Twin Lakes equalized value error correction bill passes Senate

Samantha Kerkman

Twin Lakes taxpayers are yet another step closer to having an error in the village’s equalized value not effect their next property tax bill.

The state Senate has now also passed a bill, originally introduced by state Rep. Samantha Kerkman, to correct the error.

From a press release from Kerkman’s office:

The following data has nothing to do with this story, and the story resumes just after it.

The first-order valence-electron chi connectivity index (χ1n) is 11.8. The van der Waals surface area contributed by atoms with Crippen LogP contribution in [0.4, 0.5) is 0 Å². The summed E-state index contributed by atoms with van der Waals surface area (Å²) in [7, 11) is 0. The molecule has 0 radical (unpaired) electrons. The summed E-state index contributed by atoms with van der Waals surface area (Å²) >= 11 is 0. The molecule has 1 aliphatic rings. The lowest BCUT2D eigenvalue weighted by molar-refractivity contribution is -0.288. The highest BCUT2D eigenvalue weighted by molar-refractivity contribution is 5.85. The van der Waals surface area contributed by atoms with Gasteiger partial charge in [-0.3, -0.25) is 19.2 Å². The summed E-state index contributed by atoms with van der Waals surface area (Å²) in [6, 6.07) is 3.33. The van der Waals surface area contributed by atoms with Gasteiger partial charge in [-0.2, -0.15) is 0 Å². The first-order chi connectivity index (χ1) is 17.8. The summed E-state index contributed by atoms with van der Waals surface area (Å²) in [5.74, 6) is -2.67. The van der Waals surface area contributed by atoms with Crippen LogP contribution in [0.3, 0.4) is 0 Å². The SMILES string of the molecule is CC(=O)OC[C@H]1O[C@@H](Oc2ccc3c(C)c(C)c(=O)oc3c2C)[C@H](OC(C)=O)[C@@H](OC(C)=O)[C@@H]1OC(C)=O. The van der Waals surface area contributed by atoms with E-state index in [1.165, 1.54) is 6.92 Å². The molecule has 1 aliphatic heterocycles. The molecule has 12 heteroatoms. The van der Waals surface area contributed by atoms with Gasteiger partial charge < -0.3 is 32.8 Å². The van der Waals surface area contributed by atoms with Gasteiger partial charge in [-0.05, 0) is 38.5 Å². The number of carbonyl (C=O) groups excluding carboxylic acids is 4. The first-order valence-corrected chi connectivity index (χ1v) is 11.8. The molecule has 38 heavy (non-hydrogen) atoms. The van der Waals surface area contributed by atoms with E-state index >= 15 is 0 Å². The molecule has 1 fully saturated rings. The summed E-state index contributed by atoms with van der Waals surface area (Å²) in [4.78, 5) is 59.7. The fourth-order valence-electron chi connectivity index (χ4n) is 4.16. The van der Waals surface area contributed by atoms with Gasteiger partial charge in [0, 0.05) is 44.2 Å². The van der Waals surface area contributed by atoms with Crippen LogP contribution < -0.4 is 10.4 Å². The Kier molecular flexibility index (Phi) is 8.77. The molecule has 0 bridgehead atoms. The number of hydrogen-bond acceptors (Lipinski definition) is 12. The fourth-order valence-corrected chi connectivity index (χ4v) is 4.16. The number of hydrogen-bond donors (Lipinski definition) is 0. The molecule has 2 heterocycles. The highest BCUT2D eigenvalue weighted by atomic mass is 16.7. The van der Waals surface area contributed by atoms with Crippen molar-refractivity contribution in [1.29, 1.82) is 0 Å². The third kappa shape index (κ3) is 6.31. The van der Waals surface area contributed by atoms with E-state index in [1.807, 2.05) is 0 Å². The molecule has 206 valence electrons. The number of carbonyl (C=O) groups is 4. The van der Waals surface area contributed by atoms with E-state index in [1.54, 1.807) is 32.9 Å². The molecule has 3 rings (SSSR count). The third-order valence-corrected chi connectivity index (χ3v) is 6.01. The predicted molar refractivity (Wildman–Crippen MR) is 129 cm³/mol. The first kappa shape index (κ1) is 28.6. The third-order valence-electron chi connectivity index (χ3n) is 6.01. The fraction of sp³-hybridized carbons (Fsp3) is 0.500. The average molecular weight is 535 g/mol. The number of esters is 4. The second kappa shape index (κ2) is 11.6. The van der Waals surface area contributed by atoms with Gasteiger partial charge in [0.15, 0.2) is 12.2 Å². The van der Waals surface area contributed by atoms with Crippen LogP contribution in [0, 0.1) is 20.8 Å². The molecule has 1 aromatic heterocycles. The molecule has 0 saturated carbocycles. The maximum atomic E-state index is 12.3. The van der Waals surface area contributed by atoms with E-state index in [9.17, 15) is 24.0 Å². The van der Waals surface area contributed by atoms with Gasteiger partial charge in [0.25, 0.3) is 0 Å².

The Senate concurred in Assembly Bill 273 (AB 273) last night on a unanimous vote, sending the bill by Rep. Samantha Kerkman and Senators Wirch, Wanggaard, and Darling to the Governor’s office. Said Representative Kerkman, “I thank the Senate for their action on this bill and am pleased the property-tax payers in Twin Lakes will be held harmless by the equalized value error that occurred earlier this year.” Due to a clerical-type error, the Village of Twin Lakes was overvalued by approximately $70 million. Under current statutory provisions the DOR would correct the error in a subsequent year, which would have resulted in village property-tax payers paying an artificially high tax this year – on average, in excess of $200 more. “It was important that we fix this problem before homeowners received their property tax bills.  I am glad that we were able to work together on a bipartisan basis to address the needs of the residents of the 22nd Senate district,” said Senator Wirch. Because the Department of Revenue does not have the statutory authority to simply change a taxation district’s equalized value after it has been published, AB 273 allows the Department of Revenue (DOR) to make a no-interest loan to the village and allows the village to use the loan to offset the property taxes that would have otherwise been erroneously imposed. “This is what legislating should be about – working together to solve a problem,” said Senator Wanggaard. “I am glad that we showed we can work in a bipartisan fashion to keep people in their homes and avoid a large, unnecessary property tax hike in Twin Lakes.” AB 273 lowers the overvaluation threshold on a current loan program from 10 percent to 7.5 percent and provides that if property tax bills have not already been sent to property owners, the loan by the DOR would be made to the village to make payments rather than the village using the DOR dollars to make loans to individual affected taxpayers. The authors are optimistic that the bill will receive the Governor’s signature and will enable the Village of Twin Lakes to prepare property-tax bills unaffected by the error.


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